There are a few commercial enterprises operating very small craft on several Russian rivers but due to a number of service factors, most are not likely to survive.

There has been a cyclical pattern to the interest in ground effect vehicles however no one has really stepped forward in funding a program of developemnt, especially here in the US. The International Maritime Organization (IMO) made a ruling several years ago that classified WIGs (wing-in-groundeffect craft) as "boats", something that many in the fledgling industry have applauded since it meant that any certification would be under Coast Guard rules (at least here in the US), not the FAA.

The problem with anyone developing this type of craft though, is that there is really no public information regarding the technology. There are a few papers and books (the latter mostly in Russian and not very useful), but someone has to know where exactly to search to find them.

Otherwise, anyone seriously considering developing WIG technology will basically need to create his own unique database. WIG flight however is a relatively complicated science, making the design of such a craft a very time-consuming endeavor. In order for a WIG to operate efficiently, it's wing has to be very near the surface. It has to operate within a narrow band of angle of attack and be able to maintain a relatively stable altitude and attitude.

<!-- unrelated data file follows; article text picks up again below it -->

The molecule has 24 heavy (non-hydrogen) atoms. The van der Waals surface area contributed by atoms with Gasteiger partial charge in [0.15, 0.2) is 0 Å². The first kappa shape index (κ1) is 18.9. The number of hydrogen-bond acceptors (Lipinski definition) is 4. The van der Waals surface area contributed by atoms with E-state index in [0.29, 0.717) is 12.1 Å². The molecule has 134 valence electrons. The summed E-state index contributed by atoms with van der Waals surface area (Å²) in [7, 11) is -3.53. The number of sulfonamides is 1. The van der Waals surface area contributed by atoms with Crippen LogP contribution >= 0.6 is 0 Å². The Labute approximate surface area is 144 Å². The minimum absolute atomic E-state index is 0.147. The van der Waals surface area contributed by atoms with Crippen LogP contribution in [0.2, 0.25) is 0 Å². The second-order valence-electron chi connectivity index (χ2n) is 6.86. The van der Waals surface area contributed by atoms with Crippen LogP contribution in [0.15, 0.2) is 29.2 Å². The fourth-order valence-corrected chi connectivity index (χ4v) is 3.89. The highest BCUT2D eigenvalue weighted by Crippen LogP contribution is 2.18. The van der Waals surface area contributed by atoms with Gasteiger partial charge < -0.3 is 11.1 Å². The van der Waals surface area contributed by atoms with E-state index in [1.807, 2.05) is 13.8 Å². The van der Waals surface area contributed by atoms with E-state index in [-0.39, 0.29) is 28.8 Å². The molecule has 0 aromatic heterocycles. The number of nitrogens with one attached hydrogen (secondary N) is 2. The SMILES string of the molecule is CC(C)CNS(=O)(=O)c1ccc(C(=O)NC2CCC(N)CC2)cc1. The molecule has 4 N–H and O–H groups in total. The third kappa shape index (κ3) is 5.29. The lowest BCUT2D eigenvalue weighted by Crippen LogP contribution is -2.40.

Ground effect improves two things. As the wing nears the surface, the flight characteristics change in that first, the induced drag is virtually eliminated (drag as a function of lift), and the lift coefficient as a function of angle of attack (lift-curve slope) is increased. The induced drag reduction is a function of height versus span. The lift benefit is a function of height versus chord.

On the other hand, for wings flying at a positive angle of attack, the closer the wing gets to the ground, the higher the nose-down pitching moment it develops.

Coupling all these things together, and making the craft controllable, is a rather involved task and many believe that in order for this to be done safely, any craft operating in this range will most likely benefit by using an active flight control system. No, it's not absolutely necessary but especially for commercial operations, it may eventually be required.

The most famous work in this technology was done by Dr. Lippish, here in the US. His work was then built upon by Dr. Hanno Fischer of Germany. Dr. Fischer is currently involved with an Australian organization (Flightship) that is developing an eight seat WIG craft that is scheduled to go into commercial operation within the next year or two.

Personally, I've been working on and off in this field for over fifteen years. I was introduced to the technology when many years ago I worked with Ron Jones in his development of unlimited hydroplane designs. Since then I've been researching the technology and from time to time, consulting to other companies in evaluating their technology or helping them with the applicable design efforts.

About five years ago, my company and I have undertaken the first steps to developing our own design, called the Pelican. A small picture of the craft can be seen at our web site (www.oriontechnologies.net) under the "Marine and WIG" heading. For some basic background information, I also posted a technology overview paper, titled "WIG Matrix", within the "Papers and Articles" page.